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What are the pros and cons of vegetarianism? Show more Show less

Vegetarianism has been adopted by different people and cultures since the beginning of human history. However, up until recently, vegetarianism has primarily been a lifestyle resulting from religion or distaste towards meat. With the rise of interest in a vegetarian lifestyle, what are the pros and cons of vegetarianism?

Cons of vegetarianism Show more Show less

Vegetarianism can result in nutritional deficiencies and doesn’t promote environmental conservation.
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Vegetarianism hurts and damages regional diets

Many of the foods that are popular among vegetarians are exotic and imported, leaving the people that the food is indigenous to without the staples that they need.
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The Argument

Popular foods such as the avocado and quinoa can only be grown in certain parts of the world. However, their immense demand has pushed prices up so high that locals who have relied on these foods as their staple for years are now unable to afford them. In places that export avocados like Mexico, a kilogram of avocados costs the equivalent of the daily minimum wage.[1] Meanwhile, in places like the Andes where quinoa is grown and exported, the grain has become too expensive for local people to buy, but the grain has been a staple fo the region's diet for years. Vegetarianism has caused people to put certain foods on a pedestal—among them the avocado and quinoa—causing harm to the very people who grow these foods and have always relied on these foods, but are no longer able to obtain them.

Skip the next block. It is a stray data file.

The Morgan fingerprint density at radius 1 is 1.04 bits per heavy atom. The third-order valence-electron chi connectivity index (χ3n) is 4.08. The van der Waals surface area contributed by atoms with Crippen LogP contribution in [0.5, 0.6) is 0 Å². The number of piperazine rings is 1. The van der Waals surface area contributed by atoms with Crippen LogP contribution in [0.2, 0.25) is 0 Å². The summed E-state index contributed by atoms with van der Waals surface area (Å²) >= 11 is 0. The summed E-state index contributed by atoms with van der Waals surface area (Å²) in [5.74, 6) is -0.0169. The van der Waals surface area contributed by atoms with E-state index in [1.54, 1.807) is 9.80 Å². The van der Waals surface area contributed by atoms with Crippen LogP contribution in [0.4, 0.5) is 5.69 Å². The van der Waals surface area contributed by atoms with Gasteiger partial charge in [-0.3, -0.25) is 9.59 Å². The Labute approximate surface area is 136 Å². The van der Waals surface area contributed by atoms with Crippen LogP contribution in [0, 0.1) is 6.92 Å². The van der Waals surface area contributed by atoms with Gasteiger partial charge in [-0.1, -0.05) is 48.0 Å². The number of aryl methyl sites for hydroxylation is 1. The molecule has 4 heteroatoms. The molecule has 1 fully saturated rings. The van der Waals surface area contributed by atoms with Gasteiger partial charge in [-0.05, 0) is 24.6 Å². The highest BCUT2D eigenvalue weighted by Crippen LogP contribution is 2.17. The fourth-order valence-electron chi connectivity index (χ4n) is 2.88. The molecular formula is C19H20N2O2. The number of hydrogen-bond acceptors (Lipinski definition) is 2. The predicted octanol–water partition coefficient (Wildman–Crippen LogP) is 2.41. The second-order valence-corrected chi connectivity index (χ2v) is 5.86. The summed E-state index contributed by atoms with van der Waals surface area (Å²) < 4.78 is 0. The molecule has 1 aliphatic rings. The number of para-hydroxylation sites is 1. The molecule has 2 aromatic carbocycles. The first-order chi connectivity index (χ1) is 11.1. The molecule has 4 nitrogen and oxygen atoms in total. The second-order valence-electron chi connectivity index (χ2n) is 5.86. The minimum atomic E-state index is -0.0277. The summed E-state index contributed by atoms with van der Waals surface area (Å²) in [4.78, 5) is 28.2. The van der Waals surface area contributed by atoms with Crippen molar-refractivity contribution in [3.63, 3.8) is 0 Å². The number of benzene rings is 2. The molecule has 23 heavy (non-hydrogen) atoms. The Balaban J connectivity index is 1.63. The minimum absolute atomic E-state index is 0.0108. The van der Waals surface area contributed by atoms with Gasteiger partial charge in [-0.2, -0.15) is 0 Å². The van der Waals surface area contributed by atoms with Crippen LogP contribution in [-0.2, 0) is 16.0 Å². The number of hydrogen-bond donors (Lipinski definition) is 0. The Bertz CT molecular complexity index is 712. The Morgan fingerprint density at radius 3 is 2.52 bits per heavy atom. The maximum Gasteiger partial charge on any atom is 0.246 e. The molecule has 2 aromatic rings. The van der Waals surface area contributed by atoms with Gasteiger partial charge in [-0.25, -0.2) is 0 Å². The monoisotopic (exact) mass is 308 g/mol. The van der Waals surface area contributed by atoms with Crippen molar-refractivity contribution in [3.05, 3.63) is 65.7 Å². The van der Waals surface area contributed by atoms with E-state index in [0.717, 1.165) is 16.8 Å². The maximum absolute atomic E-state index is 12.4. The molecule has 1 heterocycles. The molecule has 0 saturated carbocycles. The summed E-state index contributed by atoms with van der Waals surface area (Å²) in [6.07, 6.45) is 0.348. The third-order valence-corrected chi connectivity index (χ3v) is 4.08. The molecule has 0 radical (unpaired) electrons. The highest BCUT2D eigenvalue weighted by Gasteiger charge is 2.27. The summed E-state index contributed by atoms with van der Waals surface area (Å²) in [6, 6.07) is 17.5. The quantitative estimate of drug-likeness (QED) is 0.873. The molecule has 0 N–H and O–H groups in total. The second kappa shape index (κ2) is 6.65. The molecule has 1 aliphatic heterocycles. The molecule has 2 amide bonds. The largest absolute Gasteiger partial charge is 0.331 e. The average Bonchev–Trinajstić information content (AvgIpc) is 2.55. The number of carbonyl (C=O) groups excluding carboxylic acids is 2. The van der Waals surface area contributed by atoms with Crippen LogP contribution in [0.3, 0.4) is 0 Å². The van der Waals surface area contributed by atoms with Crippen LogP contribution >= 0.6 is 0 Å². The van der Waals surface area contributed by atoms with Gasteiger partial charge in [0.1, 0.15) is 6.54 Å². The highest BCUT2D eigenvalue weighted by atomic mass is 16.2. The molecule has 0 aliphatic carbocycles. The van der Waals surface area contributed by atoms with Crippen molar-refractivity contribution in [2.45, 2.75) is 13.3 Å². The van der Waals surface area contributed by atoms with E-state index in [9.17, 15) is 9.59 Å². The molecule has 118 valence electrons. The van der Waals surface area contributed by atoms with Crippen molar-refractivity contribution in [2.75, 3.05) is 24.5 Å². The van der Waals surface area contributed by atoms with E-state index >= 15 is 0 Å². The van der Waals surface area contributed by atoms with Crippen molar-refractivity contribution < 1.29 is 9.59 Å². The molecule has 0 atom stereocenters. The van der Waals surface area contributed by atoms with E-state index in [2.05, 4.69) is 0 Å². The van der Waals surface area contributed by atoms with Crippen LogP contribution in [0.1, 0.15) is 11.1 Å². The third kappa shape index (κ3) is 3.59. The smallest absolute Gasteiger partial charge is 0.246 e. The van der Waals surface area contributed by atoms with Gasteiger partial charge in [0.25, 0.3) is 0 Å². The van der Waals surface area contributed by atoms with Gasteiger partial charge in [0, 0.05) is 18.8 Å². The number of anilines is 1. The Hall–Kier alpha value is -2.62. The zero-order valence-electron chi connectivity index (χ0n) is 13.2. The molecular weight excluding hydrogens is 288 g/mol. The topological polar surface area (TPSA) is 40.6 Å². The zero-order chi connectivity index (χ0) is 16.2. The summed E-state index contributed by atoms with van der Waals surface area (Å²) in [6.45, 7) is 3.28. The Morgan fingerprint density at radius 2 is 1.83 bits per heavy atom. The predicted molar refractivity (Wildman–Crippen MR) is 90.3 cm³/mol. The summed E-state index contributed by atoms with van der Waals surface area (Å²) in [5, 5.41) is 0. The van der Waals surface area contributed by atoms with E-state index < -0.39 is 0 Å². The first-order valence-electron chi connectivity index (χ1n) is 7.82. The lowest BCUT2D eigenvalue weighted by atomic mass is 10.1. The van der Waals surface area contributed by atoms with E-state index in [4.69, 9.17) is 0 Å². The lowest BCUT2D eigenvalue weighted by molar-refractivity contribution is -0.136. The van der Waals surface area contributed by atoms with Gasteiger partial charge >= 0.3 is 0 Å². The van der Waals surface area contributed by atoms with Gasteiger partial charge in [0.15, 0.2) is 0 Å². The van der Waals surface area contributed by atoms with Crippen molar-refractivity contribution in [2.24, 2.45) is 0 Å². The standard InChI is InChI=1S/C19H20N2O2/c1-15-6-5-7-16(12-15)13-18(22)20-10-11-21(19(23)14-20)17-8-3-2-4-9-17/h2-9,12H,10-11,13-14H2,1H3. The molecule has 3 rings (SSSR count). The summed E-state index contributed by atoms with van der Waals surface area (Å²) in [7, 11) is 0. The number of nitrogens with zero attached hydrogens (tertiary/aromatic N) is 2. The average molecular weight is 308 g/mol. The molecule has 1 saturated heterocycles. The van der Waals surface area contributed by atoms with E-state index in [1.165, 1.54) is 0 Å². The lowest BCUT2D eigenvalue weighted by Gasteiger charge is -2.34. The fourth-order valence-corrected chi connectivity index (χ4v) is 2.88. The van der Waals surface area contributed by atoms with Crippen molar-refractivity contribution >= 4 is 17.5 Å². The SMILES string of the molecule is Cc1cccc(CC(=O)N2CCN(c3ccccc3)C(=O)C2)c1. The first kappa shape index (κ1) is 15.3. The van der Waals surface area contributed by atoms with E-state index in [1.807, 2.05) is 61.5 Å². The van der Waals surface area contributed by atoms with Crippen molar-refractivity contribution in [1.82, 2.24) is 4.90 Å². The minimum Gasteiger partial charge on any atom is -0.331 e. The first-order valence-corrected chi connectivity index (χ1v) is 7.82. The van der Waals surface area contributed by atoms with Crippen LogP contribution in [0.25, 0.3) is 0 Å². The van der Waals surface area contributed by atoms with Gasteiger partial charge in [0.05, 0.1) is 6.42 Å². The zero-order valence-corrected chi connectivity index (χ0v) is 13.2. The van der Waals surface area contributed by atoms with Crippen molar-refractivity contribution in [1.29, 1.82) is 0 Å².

Counter arguments



[P1] Popularity of vegetarianism and of certain foods causes easy access to those foods to be taken away from the people who need it most.

Rejecting the premises


Further Reading



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This page was last edited on Tuesday, 19 May 2020 at 04:01 UTC